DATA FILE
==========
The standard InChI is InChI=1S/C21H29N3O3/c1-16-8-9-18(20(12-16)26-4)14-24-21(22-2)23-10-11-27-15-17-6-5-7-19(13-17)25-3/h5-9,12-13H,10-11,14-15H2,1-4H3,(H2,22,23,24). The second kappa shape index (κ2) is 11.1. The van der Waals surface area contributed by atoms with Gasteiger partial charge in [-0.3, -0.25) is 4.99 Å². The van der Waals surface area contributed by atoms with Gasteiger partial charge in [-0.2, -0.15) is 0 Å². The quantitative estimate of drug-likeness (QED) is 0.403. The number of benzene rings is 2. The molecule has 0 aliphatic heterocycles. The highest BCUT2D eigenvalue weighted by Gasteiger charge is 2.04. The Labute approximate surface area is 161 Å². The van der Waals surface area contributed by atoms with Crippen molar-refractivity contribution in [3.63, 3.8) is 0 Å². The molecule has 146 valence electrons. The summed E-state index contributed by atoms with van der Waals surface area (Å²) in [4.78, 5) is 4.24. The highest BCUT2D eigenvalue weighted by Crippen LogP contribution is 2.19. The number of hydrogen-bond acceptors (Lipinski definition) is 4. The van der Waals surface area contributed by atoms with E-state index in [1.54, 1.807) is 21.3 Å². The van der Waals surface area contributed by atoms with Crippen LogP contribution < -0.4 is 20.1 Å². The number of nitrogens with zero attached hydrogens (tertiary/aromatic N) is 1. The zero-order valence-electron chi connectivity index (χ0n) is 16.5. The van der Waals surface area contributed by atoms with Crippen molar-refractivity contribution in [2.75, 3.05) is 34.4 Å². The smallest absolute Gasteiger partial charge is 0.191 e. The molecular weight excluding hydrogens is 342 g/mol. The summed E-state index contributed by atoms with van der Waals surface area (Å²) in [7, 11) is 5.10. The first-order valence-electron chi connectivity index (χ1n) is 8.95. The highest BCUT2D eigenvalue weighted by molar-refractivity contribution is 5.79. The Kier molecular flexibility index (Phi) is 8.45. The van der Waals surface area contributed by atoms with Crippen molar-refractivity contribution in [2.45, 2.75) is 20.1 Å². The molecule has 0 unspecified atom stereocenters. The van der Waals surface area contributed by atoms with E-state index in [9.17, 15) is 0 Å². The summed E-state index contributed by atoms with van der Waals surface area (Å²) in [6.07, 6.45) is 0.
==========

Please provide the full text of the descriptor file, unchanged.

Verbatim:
The standard InChI is InChI=1S/C21H29N3O3/c1-16-8-9-18(20(12-16)26-4)14-24-21(22-2)23-10-11-27-15-17-6-5-7-19(13-17)25-3/h5-9,12-13H,10-11,14-15H2,1-4H3,(H2,22,23,24). The second kappa shape index (κ2) is 11.1. The van der Waals surface area contributed by atoms with Gasteiger partial charge in [-0.3, -0.25) is 4.99 Å². The van der Waals surface area contributed by atoms with Gasteiger partial charge in [-0.2, -0.15) is 0 Å². The quantitative estimate of drug-likeness (QED) is 0.403. The number of benzene rings is 2. The molecule has 0 aliphatic heterocycles. The highest BCUT2D eigenvalue weighted by Gasteiger charge is 2.04. The Labute approximate surface area is 161 Å². The van der Waals surface area contributed by atoms with Crippen molar-refractivity contribution in [3.63, 3.8) is 0 Å². The molecule has 146 valence electrons. The summed E-state index contributed by atoms with van der Waals surface area (Å²) in [4.78, 5) is 4.24. The highest BCUT2D eigenvalue weighted by Crippen LogP contribution is 2.19. The number of hydrogen-bond acceptors (Lipinski definition) is 4. The van der Waals surface area contributed by atoms with E-state index in [1.54, 1.807) is 21.3 Å². The van der Waals surface area contributed by atoms with Crippen LogP contribution < -0.4 is 20.1 Å². The number of nitrogens with zero attached hydrogens (tertiary/aromatic N) is 1. The zero-order valence-electron chi connectivity index (χ0n) is 16.5. The van der Waals surface area contributed by atoms with Crippen molar-refractivity contribution in [2.75, 3.05) is 34.4 Å². The smallest absolute Gasteiger partial charge is 0.191 e. The molecular weight excluding hydrogens is 342 g/mol. The summed E-state index contributed by atoms with van der Waals surface area (Å²) in [7, 11) is 5.10. The first-order valence-electron chi connectivity index (χ1n) is 8.95. The highest BCUT2D eigenvalue weighted by molar-refractivity contribution is 5.79. The Kier molecular flexibility index (Phi) is 8.45. The van der Waals surface area contributed by atoms with Crippen molar-refractivity contribution in [2.45, 2.75) is 20.1 Å². The molecule has 0 unspecified atom stereocenters. The van der Waals surface area contributed by atoms with E-state index in [9.17, 15) is 0 Å². The summed E-state index contributed by atoms with van der Waals surface area (Å²) in [6.07, 6.45) is 0.